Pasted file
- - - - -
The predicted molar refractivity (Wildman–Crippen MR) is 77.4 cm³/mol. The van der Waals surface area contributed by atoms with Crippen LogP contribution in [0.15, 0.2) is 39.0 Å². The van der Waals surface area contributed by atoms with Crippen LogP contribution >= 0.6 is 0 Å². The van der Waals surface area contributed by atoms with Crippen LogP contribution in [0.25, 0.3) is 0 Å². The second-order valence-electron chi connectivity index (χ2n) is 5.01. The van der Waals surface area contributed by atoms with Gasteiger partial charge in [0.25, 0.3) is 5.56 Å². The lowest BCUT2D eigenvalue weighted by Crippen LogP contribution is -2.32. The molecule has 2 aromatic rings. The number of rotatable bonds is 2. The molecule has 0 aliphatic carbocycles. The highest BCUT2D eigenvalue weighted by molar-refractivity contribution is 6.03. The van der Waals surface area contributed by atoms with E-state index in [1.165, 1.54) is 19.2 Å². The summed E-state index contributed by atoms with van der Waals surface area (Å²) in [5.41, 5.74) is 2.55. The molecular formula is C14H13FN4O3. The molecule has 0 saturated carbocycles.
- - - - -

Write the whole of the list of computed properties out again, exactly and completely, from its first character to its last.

The predicted molar refractivity (Wildman–Crippen MR) is 77.4 cm³/mol. The van der Waals surface area contributed by atoms with Crippen LogP contribution in [0.15, 0.2) is 39.0 Å². The van der Waals surface area contributed by atoms with Crippen LogP contribution >= 0.6 is 0 Å². The van der Waals surface area contributed by atoms with Crippen LogP contribution in [0.25, 0.3) is 0 Å². The second-order valence-electron chi connectivity index (χ2n) is 5.01. The van der Waals surface area contributed by atoms with Gasteiger partial charge in [0.25, 0.3) is 5.56 Å². The lowest BCUT2D eigenvalue weighted by Crippen LogP contribution is -2.32. The molecule has 2 aromatic rings. The number of rotatable bonds is 2. The molecule has 0 aliphatic carbocycles. The highest BCUT2D eigenvalue weighted by molar-refractivity contribution is 6.03. The van der Waals surface area contributed by atoms with E-state index in [1.165, 1.54) is 19.2 Å². The summed E-state index contributed by atoms with van der Waals surface area (Å²) in [5.41, 5.74) is 2.55. The molecular formula is C14H13FN4O3. The molecule has 0 saturated carbocycles.